The Top 10 Democrats Who Should Run In 2020

The Top 10 Democrats Who Should Run In 2020

In the age of Donald Trump, progressives are diligently searching for a competent replacement.

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In the age of Trump, Democrats and even some Republicans are all desperately looking for who will challenge Donald Trump. After researching electoral trends in presidential elections and the candidates themselves, I've picked 10 Democratic candidates who could be strong challengers to Donald Trump in the 2020 election.

They are listed in order of my preferences, and I even included some extra candidates since I am expecting the Democratic Primary debate stage in 2020 to be as crowded as the Republican Primary debate stage in 2016. Likely, many of the candidates will not be well-known, which could play out to be a huge advantage for Democrats.

1. Amy Klobuchar

Minnesota Sen. Amy Klobuchar is the ideal candidate for 2020. She is a member of the Minnesota Democratic-Farmer-Labor party – a branch of the Democratic party. Klobuchar is progressive and, given her home state's location, has the best chance of winning in the Rust Belt.

In her Minnesotan political races, she consistently wins by huge margins. Her family's background of being immigrants, miners, teachers, and sports columnists gives her a broad appeal to people on both the left and right.

2. Kamala Harris

California Sen. Kamala Harris is likely the frontrunner for the Democratic nomination in 2020, and for good reason. If anyone would fight tooth and nail to save the country, it would be this determined senator.

We all know if any person would be America's saving grace, it would be a black woman, and Harris could very well be the one. She has quickly climbed through the ranks of California politics, and, as a senator has been very candid about her opposition to Donald Trump's cabinet nominees.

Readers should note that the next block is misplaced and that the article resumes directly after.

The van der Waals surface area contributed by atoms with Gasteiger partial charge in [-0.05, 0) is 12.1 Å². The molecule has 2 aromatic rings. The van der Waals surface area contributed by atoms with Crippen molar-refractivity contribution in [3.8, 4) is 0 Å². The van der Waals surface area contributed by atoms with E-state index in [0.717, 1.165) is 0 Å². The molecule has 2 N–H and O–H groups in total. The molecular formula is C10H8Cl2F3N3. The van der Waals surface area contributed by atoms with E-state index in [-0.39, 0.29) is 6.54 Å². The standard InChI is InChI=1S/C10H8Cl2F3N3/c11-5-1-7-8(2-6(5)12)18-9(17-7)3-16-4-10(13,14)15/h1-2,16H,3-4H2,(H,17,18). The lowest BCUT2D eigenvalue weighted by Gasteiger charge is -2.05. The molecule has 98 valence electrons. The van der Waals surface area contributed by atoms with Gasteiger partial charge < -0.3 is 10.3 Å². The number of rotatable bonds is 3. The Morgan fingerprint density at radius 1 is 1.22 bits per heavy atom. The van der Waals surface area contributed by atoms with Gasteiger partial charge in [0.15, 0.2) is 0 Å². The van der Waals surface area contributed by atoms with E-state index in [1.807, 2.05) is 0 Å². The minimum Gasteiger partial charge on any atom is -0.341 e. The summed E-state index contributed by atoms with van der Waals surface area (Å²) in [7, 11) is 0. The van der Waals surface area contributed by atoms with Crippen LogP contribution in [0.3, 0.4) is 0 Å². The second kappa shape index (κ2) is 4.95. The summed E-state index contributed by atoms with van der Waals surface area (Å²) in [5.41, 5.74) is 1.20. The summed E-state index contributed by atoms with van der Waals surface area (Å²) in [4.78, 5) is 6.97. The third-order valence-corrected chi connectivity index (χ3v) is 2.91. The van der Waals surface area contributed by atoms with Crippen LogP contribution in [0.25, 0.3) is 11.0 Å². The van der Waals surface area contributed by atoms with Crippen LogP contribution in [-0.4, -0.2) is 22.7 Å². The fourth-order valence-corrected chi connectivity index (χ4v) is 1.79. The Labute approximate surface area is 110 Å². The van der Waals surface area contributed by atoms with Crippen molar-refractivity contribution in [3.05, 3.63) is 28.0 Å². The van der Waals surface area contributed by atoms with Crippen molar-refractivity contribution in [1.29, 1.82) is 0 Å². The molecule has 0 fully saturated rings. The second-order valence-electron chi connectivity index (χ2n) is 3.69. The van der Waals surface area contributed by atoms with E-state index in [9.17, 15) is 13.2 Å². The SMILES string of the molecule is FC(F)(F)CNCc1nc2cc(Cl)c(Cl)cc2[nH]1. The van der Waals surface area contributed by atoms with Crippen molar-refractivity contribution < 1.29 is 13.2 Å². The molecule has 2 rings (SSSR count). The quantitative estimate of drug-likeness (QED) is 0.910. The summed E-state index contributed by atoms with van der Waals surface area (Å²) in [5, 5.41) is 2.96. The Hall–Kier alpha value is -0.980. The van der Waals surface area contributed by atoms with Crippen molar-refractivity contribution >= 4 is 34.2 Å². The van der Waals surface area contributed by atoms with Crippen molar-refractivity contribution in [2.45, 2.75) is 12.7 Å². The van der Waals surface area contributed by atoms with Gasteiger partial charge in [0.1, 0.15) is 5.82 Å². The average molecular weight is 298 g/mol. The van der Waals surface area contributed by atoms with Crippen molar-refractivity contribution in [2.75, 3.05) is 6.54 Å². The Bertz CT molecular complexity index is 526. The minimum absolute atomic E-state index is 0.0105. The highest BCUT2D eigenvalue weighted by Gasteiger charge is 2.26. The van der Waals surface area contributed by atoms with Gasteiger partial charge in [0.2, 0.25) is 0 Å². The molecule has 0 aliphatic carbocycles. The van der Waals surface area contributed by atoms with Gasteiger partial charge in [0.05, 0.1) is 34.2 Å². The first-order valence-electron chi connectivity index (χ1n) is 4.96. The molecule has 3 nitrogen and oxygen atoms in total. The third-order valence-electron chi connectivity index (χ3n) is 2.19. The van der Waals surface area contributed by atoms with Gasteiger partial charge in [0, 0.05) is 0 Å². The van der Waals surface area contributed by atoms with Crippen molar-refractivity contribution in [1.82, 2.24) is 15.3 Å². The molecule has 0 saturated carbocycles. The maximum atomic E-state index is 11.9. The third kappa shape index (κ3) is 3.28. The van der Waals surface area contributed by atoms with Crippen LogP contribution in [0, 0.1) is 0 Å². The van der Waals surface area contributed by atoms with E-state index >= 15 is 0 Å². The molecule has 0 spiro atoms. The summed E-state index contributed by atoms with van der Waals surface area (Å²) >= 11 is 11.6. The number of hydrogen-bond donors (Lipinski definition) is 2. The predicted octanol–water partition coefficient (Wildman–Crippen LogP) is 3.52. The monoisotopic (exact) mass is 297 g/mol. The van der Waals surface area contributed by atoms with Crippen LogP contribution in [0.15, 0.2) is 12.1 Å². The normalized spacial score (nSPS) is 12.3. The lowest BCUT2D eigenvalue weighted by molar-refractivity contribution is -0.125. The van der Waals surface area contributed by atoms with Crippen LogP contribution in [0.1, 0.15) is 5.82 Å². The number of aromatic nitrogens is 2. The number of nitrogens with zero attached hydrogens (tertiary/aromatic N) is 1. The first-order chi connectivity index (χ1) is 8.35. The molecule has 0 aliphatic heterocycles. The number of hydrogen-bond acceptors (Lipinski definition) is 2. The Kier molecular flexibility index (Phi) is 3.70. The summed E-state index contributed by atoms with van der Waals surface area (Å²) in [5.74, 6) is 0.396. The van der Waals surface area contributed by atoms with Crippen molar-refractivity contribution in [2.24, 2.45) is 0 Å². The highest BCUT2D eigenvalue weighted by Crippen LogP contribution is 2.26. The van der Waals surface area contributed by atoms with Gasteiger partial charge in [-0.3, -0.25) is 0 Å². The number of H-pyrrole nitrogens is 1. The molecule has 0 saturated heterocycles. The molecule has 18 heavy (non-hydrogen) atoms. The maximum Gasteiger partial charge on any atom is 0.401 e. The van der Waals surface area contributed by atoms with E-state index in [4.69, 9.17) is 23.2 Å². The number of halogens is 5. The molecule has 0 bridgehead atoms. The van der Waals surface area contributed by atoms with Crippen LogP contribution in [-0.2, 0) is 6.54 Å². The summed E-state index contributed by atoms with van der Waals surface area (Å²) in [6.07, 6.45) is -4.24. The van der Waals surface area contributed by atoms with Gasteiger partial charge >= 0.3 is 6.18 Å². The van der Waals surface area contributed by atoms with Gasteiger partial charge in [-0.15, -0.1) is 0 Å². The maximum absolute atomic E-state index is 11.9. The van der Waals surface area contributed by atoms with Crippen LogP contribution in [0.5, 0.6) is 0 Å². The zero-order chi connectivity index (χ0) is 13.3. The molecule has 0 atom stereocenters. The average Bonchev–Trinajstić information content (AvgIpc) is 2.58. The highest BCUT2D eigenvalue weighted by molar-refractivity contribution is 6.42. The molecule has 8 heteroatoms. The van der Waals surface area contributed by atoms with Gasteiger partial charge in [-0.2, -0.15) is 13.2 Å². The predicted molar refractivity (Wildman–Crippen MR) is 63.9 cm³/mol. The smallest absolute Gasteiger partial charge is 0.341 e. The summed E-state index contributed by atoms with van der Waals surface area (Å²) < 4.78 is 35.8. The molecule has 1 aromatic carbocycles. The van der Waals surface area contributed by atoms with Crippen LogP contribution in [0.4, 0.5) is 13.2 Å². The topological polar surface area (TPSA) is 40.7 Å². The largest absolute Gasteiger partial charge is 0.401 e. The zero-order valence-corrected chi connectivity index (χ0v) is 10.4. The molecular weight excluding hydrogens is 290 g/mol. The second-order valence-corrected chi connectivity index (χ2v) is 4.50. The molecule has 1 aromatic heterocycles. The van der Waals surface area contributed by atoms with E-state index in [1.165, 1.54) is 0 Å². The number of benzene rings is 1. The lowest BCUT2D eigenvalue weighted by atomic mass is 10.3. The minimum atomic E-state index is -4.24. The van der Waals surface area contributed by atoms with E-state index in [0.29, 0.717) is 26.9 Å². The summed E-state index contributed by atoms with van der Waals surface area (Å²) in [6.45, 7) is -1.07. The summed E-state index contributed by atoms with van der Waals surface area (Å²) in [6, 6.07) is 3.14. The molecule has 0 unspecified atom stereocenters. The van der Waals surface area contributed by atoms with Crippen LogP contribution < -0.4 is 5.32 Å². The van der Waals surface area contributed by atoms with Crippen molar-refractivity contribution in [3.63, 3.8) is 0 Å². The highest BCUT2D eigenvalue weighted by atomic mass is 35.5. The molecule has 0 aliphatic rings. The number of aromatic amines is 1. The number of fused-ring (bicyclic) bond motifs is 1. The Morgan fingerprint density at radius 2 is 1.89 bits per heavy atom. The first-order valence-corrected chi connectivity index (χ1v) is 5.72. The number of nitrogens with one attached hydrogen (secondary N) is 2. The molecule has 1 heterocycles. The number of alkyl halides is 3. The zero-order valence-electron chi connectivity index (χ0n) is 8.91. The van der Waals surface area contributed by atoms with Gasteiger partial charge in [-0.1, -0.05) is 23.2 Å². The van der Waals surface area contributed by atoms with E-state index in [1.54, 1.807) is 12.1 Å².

3. Gavin Newsom

This California governor and businessman has expressed no interest in pursuing the White House, but he would definitely be a tough challenger to Donald Trump – especially given that the charming Newsom gives us serious JFK flashbacks. He is popular among California progressives for being an early advocate for same-sex marriage and the legalization of recreational marijuana.

4. Kirsten Gillibrand

New York Sen. Kirsten Gillibrand is often cited as Hillary Clinton 2.0. However, she is much more outspoken and implacable than Clinton. This friend of the F-bomb is most notoriously known for saying “We must resist and push back on every horrible thing this president is trying to do. Fundamentally, if we are not helping people, we should go the fuck home," in an address to the Popular Democracy Forum at NYU.

Obviously, she would never hold back in a debate against Trump and let's face it, we'd all love to see a powerful woman say “fuck you," to Trump on national television.

5. Julian Castro

Before serving in President Obama's cabinet as secretary of Housing and Urban Development, Castro served as the mayor of San Antonio, Texas. His name was also tossed into possible contenders to be Hillary Clinton's running-mate in the 2016 election.

With the high population of Hispanic Americans in Texas and given his home state advantage, Julian Castro could be a breakthrough star as a candidate by turning Texas blue. This would be a huge Electoral College lead for Democrats and would make Republicans rethink their Nixon-Reagan-Trump strategy of appealing to mainly white evangelicals.

6. Elizabeth Warren

Massachusetts Sen. Elizabeth Warren, touted as Hillary Clinton's "Sister in a Traveling Pantsuit" is likely the most well-known potential candidates on this list and for good reason. She was thrown around as a possible 2016 candidate, but Warren decided to sit the race out given that Hillary Clinton was the obvious frontrunner.